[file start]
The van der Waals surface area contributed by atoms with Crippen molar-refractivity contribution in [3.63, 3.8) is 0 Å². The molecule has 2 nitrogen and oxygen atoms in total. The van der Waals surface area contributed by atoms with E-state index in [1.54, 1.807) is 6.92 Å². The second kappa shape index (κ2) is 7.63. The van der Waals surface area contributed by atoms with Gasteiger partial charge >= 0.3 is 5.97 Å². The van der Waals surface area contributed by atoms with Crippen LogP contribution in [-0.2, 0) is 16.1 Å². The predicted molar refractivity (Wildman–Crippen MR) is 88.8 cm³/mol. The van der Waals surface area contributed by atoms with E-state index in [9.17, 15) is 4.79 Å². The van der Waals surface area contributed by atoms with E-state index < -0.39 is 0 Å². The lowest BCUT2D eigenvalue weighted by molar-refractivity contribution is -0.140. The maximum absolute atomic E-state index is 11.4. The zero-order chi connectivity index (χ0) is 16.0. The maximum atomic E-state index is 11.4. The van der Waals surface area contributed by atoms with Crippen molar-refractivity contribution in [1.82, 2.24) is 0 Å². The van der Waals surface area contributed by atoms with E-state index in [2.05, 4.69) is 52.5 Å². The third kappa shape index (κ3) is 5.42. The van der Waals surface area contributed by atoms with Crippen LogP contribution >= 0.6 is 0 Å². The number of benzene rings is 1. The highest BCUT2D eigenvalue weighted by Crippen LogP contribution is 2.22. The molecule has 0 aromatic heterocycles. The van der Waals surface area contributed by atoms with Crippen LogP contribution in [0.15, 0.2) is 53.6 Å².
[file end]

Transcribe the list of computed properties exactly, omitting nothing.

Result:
The van der Waals surface area contributed by atoms with Crippen molar-refractivity contribution in [3.63, 3.8) is 0 Å². The molecule has 2 nitrogen and oxygen atoms in total. The van der Waals surface area contributed by atoms with E-state index in [1.54, 1.807) is 6.92 Å². The second kappa shape index (κ2) is 7.63. The van der Waals surface area contributed by atoms with Gasteiger partial charge >= 0.3 is 5.97 Å². The van der Waals surface area contributed by atoms with Crippen LogP contribution in [-0.2, 0) is 16.1 Å². The predicted molar refractivity (Wildman–Crippen MR) is 88.8 cm³/mol. The van der Waals surface area contributed by atoms with E-state index in [9.17, 15) is 4.79 Å². The van der Waals surface area contributed by atoms with E-state index < -0.39 is 0 Å². The lowest BCUT2D eigenvalue weighted by molar-refractivity contribution is -0.140. The maximum absolute atomic E-state index is 11.4. The zero-order chi connectivity index (χ0) is 16.0. The maximum atomic E-state index is 11.4. The van der Waals surface area contributed by atoms with Crippen molar-refractivity contribution in [1.82, 2.24) is 0 Å². The van der Waals surface area contributed by atoms with E-state index in [2.05, 4.69) is 52.5 Å². The third kappa shape index (κ3) is 5.42. The van der Waals surface area contributed by atoms with Crippen LogP contribution >= 0.6 is 0 Å². The number of benzene rings is 1. The highest BCUT2D eigenvalue weighted by Crippen LogP contribution is 2.22. The molecule has 0 aromatic heterocycles. The van der Waals surface area contributed by atoms with Crippen LogP contribution in [0.15, 0.2) is 53.6 Å².